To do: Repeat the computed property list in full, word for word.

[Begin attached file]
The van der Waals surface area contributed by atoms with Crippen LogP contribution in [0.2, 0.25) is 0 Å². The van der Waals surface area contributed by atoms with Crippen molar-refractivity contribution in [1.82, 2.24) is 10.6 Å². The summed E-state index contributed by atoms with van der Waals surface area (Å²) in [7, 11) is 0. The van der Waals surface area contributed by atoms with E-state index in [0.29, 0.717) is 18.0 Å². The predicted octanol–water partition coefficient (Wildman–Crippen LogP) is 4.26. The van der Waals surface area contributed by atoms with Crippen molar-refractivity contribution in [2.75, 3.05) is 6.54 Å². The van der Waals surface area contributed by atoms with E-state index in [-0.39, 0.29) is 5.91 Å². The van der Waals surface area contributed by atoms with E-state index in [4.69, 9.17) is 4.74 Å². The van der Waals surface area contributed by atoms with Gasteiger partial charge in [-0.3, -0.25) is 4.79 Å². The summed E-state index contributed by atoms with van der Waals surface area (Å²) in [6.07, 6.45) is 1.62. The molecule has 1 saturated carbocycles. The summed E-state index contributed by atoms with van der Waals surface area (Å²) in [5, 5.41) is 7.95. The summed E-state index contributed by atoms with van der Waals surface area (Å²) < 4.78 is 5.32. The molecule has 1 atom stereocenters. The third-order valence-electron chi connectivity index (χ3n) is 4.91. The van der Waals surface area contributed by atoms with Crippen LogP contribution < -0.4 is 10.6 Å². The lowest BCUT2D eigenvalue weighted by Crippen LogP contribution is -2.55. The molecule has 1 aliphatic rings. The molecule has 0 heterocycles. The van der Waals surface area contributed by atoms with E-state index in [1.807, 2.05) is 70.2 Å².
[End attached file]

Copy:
The van der Waals surface area contributed by atoms with Crippen LogP contribution in [0.2, 0.25) is 0 Å². The van der Waals surface area contributed by atoms with Crippen molar-refractivity contribution in [1.82, 2.24) is 10.6 Å². The summed E-state index contributed by atoms with van der Waals surface area (Å²) in [7, 11) is 0. The van der Waals surface area contributed by atoms with E-state index in [0.29, 0.717) is 18.0 Å². The predicted octanol–water partition coefficient (Wildman–Crippen LogP) is 4.26. The van der Waals surface area contributed by atoms with Crippen molar-refractivity contribution in [2.75, 3.05) is 6.54 Å². The van der Waals surface area contributed by atoms with E-state index in [-0.39, 0.29) is 5.91 Å². The van der Waals surface area contributed by atoms with E-state index in [4.69, 9.17) is 4.74 Å². The van der Waals surface area contributed by atoms with Gasteiger partial charge in [-0.3, -0.25) is 4.79 Å². The summed E-state index contributed by atoms with van der Waals surface area (Å²) in [6.07, 6.45) is 1.62. The molecule has 1 saturated carbocycles. The summed E-state index contributed by atoms with van der Waals surface area (Å²) in [5, 5.41) is 7.95. The summed E-state index contributed by atoms with van der Waals surface area (Å²) < 4.78 is 5.32. The molecule has 1 atom stereocenters. The third-order valence-electron chi connectivity index (χ3n) is 4.91. The van der Waals surface area contributed by atoms with Crippen LogP contribution < -0.4 is 10.6 Å². The lowest BCUT2D eigenvalue weighted by Crippen LogP contribution is -2.55. The molecule has 1 aliphatic rings. The molecule has 0 heterocycles. The van der Waals surface area contributed by atoms with E-state index in [1.807, 2.05) is 70.2 Å².